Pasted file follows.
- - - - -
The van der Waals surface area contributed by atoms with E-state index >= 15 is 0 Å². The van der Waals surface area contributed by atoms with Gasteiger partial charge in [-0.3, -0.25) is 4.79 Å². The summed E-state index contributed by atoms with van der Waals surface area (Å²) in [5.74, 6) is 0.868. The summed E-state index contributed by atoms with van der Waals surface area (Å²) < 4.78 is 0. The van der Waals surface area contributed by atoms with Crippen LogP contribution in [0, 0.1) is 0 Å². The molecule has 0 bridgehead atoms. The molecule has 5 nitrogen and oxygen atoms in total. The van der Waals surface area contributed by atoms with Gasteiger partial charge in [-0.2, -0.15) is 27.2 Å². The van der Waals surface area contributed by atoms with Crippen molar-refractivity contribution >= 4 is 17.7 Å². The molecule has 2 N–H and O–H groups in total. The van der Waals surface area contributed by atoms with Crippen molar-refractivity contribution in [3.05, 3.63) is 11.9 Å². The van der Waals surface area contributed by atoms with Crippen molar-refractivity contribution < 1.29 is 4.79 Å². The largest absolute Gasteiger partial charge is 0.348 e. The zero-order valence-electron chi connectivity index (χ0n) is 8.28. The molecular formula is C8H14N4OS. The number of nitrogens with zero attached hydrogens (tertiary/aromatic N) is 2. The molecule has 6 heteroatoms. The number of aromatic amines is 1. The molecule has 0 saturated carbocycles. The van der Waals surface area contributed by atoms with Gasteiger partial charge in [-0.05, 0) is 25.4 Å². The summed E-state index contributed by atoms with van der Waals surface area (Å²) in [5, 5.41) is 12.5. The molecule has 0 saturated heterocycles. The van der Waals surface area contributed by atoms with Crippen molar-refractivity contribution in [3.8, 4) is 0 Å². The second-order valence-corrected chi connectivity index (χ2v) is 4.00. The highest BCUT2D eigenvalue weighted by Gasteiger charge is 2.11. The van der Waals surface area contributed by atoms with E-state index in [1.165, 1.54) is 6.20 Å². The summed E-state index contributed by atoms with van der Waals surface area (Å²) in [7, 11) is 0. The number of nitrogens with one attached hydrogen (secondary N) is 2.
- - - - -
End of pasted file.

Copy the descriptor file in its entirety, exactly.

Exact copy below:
The van der Waals surface area contributed by atoms with E-state index >= 15 is 0 Å². The van der Waals surface area contributed by atoms with Gasteiger partial charge in [-0.3, -0.25) is 4.79 Å². The summed E-state index contributed by atoms with van der Waals surface area (Å²) in [5.74, 6) is 0.868. The summed E-state index contributed by atoms with van der Waals surface area (Å²) < 4.78 is 0. The van der Waals surface area contributed by atoms with Crippen LogP contribution in [0, 0.1) is 0 Å². The molecule has 0 bridgehead atoms. The molecule has 5 nitrogen and oxygen atoms in total. The van der Waals surface area contributed by atoms with Gasteiger partial charge in [-0.2, -0.15) is 27.2 Å². The van der Waals surface area contributed by atoms with Crippen molar-refractivity contribution >= 4 is 17.7 Å². The molecule has 2 N–H and O–H groups in total. The van der Waals surface area contributed by atoms with Crippen molar-refractivity contribution in [3.05, 3.63) is 11.9 Å². The van der Waals surface area contributed by atoms with Crippen molar-refractivity contribution < 1.29 is 4.79 Å². The largest absolute Gasteiger partial charge is 0.348 e. The zero-order valence-electron chi connectivity index (χ0n) is 8.28. The molecular formula is C8H14N4OS. The number of nitrogens with zero attached hydrogens (tertiary/aromatic N) is 2. The molecule has 6 heteroatoms. The number of aromatic amines is 1. The molecule has 0 saturated carbocycles. The van der Waals surface area contributed by atoms with Gasteiger partial charge in [-0.05, 0) is 25.4 Å². The summed E-state index contributed by atoms with van der Waals surface area (Å²) in [5, 5.41) is 12.5. The molecule has 0 saturated heterocycles. The van der Waals surface area contributed by atoms with Crippen molar-refractivity contribution in [3.8, 4) is 0 Å². The second-order valence-corrected chi connectivity index (χ2v) is 4.00. The highest BCUT2D eigenvalue weighted by Gasteiger charge is 2.11. The van der Waals surface area contributed by atoms with E-state index in [1.165, 1.54) is 6.20 Å². The summed E-state index contributed by atoms with van der Waals surface area (Å²) in [7, 11) is 0. The number of nitrogens with one attached hydrogen (secondary N) is 2.